July 21, 2015 Robin Williams would have turned 64, sadly he missed his birthday because he lost his battle with Bipolar Disorder. I am grieved that he suffered, that he gave so much to everyone else, brought joy and laughter to children and adults for over thirty years but couldn’t find place of peace within himself.
I’m sad for him, for myself and others that suffer from this unkind disorder. It can bring such energy and unfiltered enthusiasm, an unattainable idealism that makes it hard to thrive under normal means. It can bring one to such places that normalcy is completely without merit, and then swing you to a place of complete darkness and despair. Neither of which, are healthy places to live mentally for any length of time.
I understand the strain of years of this cycle, of this emotional pull to be on top of the world, and to not want to return to the darkness. I believe Robin thrived and made his living off of his manic phases, he entertained us and made us laugh, we loved him when he was in this place that brought us out of ourselves and brought joy to our lives.
He had a gift definitely, and he was able to find a way to use the attributes of BD in a positive way. Sadly, it must have been exhausting both physically and mentally to try to sustain his life in one realm of this disorder. I know he struggled with substance abuse for years, like so many of us with Bipolar Disorder, where I’m sure he was able to numb some of this struggle.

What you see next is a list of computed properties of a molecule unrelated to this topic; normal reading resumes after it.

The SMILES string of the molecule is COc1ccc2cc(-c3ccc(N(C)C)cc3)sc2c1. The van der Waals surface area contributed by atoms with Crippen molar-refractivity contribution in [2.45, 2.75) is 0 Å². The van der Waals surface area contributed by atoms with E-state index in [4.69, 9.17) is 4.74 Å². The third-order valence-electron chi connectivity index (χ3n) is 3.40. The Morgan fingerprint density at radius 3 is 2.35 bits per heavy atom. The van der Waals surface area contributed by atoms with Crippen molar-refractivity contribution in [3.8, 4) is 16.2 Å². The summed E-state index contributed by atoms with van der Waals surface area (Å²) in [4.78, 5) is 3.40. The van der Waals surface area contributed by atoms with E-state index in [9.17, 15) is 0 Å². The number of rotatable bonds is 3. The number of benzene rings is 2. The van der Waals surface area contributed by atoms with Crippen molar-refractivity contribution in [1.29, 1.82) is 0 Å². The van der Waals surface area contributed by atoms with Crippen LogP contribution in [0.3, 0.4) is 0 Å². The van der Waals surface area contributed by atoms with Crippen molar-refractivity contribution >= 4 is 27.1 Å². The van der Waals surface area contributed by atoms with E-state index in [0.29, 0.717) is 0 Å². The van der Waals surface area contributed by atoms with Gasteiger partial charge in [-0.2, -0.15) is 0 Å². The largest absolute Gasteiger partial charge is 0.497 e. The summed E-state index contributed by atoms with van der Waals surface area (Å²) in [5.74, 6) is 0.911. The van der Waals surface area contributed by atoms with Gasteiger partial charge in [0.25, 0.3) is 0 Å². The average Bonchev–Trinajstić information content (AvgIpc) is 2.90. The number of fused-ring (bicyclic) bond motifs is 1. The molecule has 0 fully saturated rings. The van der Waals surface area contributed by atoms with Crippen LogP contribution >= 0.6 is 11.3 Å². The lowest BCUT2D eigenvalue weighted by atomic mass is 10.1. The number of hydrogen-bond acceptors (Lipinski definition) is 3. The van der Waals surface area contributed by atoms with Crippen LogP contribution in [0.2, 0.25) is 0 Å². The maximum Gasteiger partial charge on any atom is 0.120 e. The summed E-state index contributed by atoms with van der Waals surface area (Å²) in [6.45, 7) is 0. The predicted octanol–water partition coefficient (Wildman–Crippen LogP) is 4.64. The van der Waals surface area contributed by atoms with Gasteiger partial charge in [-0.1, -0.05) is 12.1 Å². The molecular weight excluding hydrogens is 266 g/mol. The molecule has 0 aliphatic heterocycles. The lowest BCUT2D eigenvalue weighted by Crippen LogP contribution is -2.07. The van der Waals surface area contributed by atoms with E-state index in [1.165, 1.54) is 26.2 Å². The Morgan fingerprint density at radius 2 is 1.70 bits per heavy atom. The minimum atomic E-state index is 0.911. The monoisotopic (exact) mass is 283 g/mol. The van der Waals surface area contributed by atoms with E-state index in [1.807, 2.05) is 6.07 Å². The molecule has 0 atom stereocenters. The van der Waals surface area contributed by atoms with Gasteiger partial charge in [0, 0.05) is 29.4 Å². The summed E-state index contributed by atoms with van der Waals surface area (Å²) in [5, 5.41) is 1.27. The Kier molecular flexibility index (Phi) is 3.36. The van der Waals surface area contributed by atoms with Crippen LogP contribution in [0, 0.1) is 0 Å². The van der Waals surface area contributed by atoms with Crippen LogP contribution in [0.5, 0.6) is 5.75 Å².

I think perhaps acting became a burden to him when he was depressed and I’m sure relying on it to provide for himself and his family was overwhelming at times, when he had nothing to give, much less sustain himself with. Despite all this, I think he probably had many years of satisfaction vocationally, contributing to other’s lives, making them laugh … one thing I’m sure he wanted for himself.
I wish Robin could have shared his struggles, his other side, the depressed, grieved part of himself. I would have still loved him, and I would like to think others could have handled his honesty, but as I say that I realize that mental health stereotypes still exist and the public eye can be harsh.
To some his suicide was eye-opening, perhaps now they’re able to see that mental illness can affect anyone, it doesn’t discriminate, by wealth, talent or intellect and it can very easily take all of that from you if you don’t take care of yourself. Which is not to say that he wasn’t taking care of himself, he may have been making his best effort. I also know he had physical health problems and financial struggles which I’m sure contributed to his suffering.
Others, took his suicide as an opportunity to self-righteously judge that which they truly don’t understand because it’s never been in their arm’s length. Which saddens me. Mental illness in my life has caused enough pain that I’m able to have empathy for others when they struggle even when it’s with a battle I’m not familiar with. I’m not judging his final act, instead I’m grateful for the legacy he left, R.I.P. Robin Williams.